“The last time (in 2017) we were aiming to get to the quarters, but after the first match, Rafael (Kandra) was ill for the whole week – so that was the problem last time, and this time we had the problem with Rudi (an ankle injury) in the second game against Spain. This wasn’t good for the team spirit, but we managed to turn it round. And Simon wasn’t well the day we arrived and this lasted for two days.”
On the upcoming tie with event favourites and defending champions Egypt, Pettke said: “It’s a quarter-final and we will try our best. You can’t get to the quarter-final and give it away! Of course, the pressure is not on us, it will be on them – though I’m sure they will be able to handle it!”
Spain became the sixth European team to make the last eight after beating 15th seeds Switzerland 2/0. Despite being seeded eighth, Spain had never before finished higher than 11th.
But after Carlos Cornes put the team ahead with an 11-6, 9-11, 11-8, 11-2 win over Swiss No.3 Cédric Kuchen, long-time Spanish number one Borja Golan twice came from behind to defeat Dimitri Steinmann 7-11, 11-6, 10-12, 11-6, 11-2 to lead the team into the quarter-finals for the first time.
“It’s really good to lead this group because they are really professional,” said Golan (pictured above in action with Steinmann). “They are young but I learn a lot from them. The main thing is that we are a good group and support each other and when you get to play events like this in squash it is really special. We are in a good club and we are all enjoying the squash.
“We need to rest a little bit now and focus on our recovery, mentally these matches are tough and it’s a long tournament, so we just need to enjoy this victory and then focus on tomorrow where we will give everything.”
Spain progress to face France for a place in the semi-finals. Coach Jonas Gornerup was thrilled with his team’s performance: “I am extremely happy.
“Last night we went through all the finishing positions we’ve achieved for the last 20 years and the only decent one was 11.
“Obviously, France won’t be an easy one but tomorrow we have no pressure. We’re going to go flat out and they’d better play their normal standard or otherwise we’ll take them!”
On an adjacent court, a mighty battle took place between Trans Tasman rivals New Zealand and Australia for the final slot in the last eight.
The tie went the full distance before New Zealand emerged triumphant, consigning Australia to a finish outside the top eight for the first time in the history of the championships.
After Kiwi Evan Williams lost to Aussie Rex Hedrick, the team’s No.1 Paul Coll fought back to beat Ryan Cuskelly 3/0. The decider went to four games, New Zealander Campbell Grayson finally prevailing 11-9, 11-6, 7-11, 11-9 over seasoned Australian campaigner Cameron Pilley.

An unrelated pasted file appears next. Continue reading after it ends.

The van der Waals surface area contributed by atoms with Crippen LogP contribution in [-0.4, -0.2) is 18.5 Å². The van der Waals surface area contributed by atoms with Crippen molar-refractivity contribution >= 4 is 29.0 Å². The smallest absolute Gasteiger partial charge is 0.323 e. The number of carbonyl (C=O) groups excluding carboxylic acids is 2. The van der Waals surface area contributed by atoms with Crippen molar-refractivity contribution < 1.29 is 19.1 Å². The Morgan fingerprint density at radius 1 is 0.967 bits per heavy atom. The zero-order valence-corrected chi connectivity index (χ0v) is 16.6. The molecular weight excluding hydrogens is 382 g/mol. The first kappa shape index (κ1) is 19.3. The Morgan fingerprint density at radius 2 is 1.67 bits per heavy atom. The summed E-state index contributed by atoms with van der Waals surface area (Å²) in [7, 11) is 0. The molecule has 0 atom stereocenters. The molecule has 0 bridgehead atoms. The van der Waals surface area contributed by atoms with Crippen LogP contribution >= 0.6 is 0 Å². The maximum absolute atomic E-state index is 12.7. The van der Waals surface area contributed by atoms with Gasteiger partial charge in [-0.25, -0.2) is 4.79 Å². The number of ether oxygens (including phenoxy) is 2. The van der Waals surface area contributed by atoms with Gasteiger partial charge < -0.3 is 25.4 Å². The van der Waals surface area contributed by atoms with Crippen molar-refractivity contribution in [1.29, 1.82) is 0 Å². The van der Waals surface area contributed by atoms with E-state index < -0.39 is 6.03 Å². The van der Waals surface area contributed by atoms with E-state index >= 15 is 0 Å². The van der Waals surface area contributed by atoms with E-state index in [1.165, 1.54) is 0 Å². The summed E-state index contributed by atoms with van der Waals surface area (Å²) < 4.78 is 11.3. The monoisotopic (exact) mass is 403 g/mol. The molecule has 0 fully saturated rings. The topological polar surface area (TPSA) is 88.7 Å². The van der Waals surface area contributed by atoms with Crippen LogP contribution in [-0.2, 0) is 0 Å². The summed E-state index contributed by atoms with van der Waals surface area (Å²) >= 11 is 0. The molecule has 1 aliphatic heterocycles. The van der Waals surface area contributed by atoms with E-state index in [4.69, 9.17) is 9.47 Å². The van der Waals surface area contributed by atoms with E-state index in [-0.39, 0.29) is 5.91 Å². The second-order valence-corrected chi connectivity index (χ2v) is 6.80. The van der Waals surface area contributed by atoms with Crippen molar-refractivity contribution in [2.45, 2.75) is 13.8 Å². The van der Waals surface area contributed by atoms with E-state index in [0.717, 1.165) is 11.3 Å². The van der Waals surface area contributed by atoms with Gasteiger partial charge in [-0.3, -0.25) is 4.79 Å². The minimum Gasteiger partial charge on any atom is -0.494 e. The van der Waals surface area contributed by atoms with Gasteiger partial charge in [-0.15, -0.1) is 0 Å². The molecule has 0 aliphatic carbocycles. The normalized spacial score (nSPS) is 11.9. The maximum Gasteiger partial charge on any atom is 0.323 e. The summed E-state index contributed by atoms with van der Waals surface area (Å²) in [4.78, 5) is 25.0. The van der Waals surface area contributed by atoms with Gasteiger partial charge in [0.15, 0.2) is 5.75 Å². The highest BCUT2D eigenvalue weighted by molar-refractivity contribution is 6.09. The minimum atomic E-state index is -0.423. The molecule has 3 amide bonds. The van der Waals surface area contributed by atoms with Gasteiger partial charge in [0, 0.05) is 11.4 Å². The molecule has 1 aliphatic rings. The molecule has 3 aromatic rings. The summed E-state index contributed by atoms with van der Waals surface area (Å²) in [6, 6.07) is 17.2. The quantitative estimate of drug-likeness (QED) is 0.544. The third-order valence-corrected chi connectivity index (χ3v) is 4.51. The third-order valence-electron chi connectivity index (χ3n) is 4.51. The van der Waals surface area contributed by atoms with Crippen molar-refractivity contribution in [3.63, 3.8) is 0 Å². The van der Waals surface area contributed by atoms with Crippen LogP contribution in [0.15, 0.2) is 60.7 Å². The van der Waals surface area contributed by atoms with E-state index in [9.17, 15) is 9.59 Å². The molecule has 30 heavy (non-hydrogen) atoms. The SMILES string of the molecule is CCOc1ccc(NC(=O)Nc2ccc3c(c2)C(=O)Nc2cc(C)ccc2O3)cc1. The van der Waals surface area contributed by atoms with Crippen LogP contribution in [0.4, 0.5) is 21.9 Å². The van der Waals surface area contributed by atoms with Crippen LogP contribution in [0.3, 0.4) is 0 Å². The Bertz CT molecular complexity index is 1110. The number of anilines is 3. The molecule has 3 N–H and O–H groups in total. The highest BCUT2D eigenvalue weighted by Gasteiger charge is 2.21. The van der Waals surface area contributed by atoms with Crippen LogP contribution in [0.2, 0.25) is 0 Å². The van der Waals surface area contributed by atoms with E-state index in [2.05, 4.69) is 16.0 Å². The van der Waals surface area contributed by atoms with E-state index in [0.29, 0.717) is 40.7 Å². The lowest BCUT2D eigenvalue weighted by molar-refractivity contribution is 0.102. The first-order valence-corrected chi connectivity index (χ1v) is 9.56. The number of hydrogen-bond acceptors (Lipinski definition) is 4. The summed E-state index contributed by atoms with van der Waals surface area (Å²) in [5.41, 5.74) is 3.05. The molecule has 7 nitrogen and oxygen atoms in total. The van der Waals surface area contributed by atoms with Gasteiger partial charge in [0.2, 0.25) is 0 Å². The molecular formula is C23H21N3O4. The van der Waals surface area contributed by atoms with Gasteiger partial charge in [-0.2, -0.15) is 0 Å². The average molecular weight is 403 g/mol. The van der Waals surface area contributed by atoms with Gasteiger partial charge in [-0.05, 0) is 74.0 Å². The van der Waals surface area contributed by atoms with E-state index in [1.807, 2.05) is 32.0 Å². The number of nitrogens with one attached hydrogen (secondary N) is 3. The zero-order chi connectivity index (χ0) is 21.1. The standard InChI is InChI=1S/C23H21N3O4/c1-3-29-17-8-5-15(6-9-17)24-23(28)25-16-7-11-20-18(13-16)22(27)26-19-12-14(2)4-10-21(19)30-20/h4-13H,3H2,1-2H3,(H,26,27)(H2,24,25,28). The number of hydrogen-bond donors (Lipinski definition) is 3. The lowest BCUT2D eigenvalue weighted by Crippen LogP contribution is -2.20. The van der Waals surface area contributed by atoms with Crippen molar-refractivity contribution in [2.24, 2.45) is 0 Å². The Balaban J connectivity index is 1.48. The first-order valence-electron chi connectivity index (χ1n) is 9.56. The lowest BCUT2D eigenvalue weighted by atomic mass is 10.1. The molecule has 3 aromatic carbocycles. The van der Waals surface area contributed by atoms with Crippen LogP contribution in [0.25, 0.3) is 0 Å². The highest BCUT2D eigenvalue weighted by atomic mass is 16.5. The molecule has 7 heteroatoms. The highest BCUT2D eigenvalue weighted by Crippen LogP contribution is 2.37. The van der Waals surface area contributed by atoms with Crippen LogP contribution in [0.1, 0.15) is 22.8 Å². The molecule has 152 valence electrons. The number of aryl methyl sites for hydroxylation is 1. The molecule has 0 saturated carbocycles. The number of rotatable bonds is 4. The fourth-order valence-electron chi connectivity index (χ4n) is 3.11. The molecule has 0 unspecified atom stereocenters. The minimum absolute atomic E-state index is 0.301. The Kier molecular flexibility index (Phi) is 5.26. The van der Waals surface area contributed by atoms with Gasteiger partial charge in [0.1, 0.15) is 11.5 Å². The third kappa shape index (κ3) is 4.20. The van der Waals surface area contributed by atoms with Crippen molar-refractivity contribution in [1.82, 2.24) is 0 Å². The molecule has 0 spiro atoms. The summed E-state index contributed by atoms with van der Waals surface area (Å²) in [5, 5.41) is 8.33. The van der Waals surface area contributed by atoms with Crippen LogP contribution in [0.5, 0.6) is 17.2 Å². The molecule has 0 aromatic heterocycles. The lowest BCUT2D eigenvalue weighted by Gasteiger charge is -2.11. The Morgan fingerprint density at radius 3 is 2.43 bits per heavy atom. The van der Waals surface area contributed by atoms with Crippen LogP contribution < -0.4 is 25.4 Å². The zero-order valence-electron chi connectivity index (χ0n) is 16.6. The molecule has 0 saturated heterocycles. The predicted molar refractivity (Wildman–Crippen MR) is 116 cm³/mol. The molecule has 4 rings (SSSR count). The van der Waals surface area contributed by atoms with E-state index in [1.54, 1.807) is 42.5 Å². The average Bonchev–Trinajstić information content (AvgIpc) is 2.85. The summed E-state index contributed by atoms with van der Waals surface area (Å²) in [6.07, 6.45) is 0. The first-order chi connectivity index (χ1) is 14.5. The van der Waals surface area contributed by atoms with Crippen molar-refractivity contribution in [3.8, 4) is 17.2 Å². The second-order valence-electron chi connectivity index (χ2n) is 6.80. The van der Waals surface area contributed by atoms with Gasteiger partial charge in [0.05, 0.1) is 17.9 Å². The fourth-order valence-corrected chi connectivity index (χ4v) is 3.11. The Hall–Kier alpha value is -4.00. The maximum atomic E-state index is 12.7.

“It was unfortunate we lost to Scotland in the Pool and had to come up against Australia in the playoffs for the quarter-finals,” explained NZ coach Glen Wilson. “It was always going to be a battle – it was another typical Australian/New Zealand battle.
“I was expecting it to be on the showcourt but an Australia/New Zealand match clearly doesn’t mean much in Washington DC!
“At 37, Cameron was playing great squash and making Campbell work hard for every point. I thought Cameron was getting on top of him but Campbell stuck to his game-plan. I was just happy to get the win.”
In the play-offs for the lower places, 16th seeds Argentina beat Nigeria 2/0 to set up a clash with Colombia, while 19th seeds South Africa will take on Ireland after beating Republic of Korea 2/0.
But pride of place went to Jamaica, the 17th seeds who fought back from a match down to beat Singapore, the 20th seeds, to guarantee themselves a top 20 finish for the first time.
Brandon Tan put Singapore ahead with a straight games win over Tahjia Lumley before team number one Christopher Binnie, the record nine-time Jamaican champion, beat Samuel Kang (both pictured above) to level the tie. After two tie-break games in the decider, it was second string Lewis Walters who clinched victory for Jamaica by beating Chua Man Tong 12-10, 12-10, 11-3.
“For Jamaica this is very significant,” said team manager Douglas Beckford. “We made our first attempt in Marseille two years ago and ended up outside the top 20.
“This win today guarantees us a top 20 finish which will be an extremely good achievement for a small nation like Jamaica. In squash circles in Jamaica this will be very well received. The effort we put in to get here has been worth it.
“Jamaica only has maybe 250 to 300 squash players in total, so to come to a prestigious tournament like this and achieve a top 20 finish is excellent.
“We continue to be very proud of Chris – at the moment he’s the only world-ranked player we have. Lewis used to be a ranked player but is not full-time now. Those two players are a cut above the rest of us in Jamaica. We’re very happy with the way Chris and Lewis have played and we hope they perform again tomorrow and Friday – it’s not over yet!”